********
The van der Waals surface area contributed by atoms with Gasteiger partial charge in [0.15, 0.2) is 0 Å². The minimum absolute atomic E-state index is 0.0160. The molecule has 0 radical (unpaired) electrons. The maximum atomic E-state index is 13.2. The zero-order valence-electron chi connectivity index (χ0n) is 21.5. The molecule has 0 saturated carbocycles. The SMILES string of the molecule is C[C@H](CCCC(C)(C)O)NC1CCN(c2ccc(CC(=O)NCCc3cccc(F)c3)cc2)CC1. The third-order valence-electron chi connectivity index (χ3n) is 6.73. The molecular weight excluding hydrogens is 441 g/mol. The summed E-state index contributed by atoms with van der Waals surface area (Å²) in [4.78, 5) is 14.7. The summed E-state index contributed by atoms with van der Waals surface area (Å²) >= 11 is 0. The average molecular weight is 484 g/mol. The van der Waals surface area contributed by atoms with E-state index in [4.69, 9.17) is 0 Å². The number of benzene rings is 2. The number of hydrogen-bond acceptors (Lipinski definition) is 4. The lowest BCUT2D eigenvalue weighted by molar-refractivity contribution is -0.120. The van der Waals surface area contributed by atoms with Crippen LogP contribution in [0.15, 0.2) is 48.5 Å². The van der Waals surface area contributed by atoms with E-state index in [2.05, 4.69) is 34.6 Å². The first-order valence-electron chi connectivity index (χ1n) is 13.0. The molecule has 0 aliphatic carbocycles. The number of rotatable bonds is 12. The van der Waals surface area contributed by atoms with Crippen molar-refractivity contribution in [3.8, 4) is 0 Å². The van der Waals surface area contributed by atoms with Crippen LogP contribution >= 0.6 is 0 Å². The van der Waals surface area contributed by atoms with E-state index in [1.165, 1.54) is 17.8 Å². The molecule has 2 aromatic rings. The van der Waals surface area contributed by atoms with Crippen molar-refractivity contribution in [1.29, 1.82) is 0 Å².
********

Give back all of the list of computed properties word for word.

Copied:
The van der Waals surface area contributed by atoms with Gasteiger partial charge in [0.15, 0.2) is 0 Å². The minimum absolute atomic E-state index is 0.0160. The molecule has 0 radical (unpaired) electrons. The maximum atomic E-state index is 13.2. The zero-order valence-electron chi connectivity index (χ0n) is 21.5. The molecule has 0 saturated carbocycles. The SMILES string of the molecule is C[C@H](CCCC(C)(C)O)NC1CCN(c2ccc(CC(=O)NCCc3cccc(F)c3)cc2)CC1. The third-order valence-electron chi connectivity index (χ3n) is 6.73. The molecular weight excluding hydrogens is 441 g/mol. The summed E-state index contributed by atoms with van der Waals surface area (Å²) in [4.78, 5) is 14.7. The summed E-state index contributed by atoms with van der Waals surface area (Å²) >= 11 is 0. The average molecular weight is 484 g/mol. The van der Waals surface area contributed by atoms with E-state index in [4.69, 9.17) is 0 Å². The number of benzene rings is 2. The number of hydrogen-bond acceptors (Lipinski definition) is 4. The lowest BCUT2D eigenvalue weighted by molar-refractivity contribution is -0.120. The van der Waals surface area contributed by atoms with Crippen LogP contribution in [0.15, 0.2) is 48.5 Å². The van der Waals surface area contributed by atoms with E-state index in [2.05, 4.69) is 34.6 Å². The first-order valence-electron chi connectivity index (χ1n) is 13.0. The molecule has 0 aliphatic carbocycles. The number of rotatable bonds is 12. The van der Waals surface area contributed by atoms with Crippen molar-refractivity contribution in [3.8, 4) is 0 Å². The van der Waals surface area contributed by atoms with Crippen LogP contribution >= 0.6 is 0 Å². The van der Waals surface area contributed by atoms with E-state index in [1.165, 1.54) is 17.8 Å². The molecule has 2 aromatic rings. The van der Waals surface area contributed by atoms with Crippen molar-refractivity contribution in [1.29, 1.82) is 0 Å².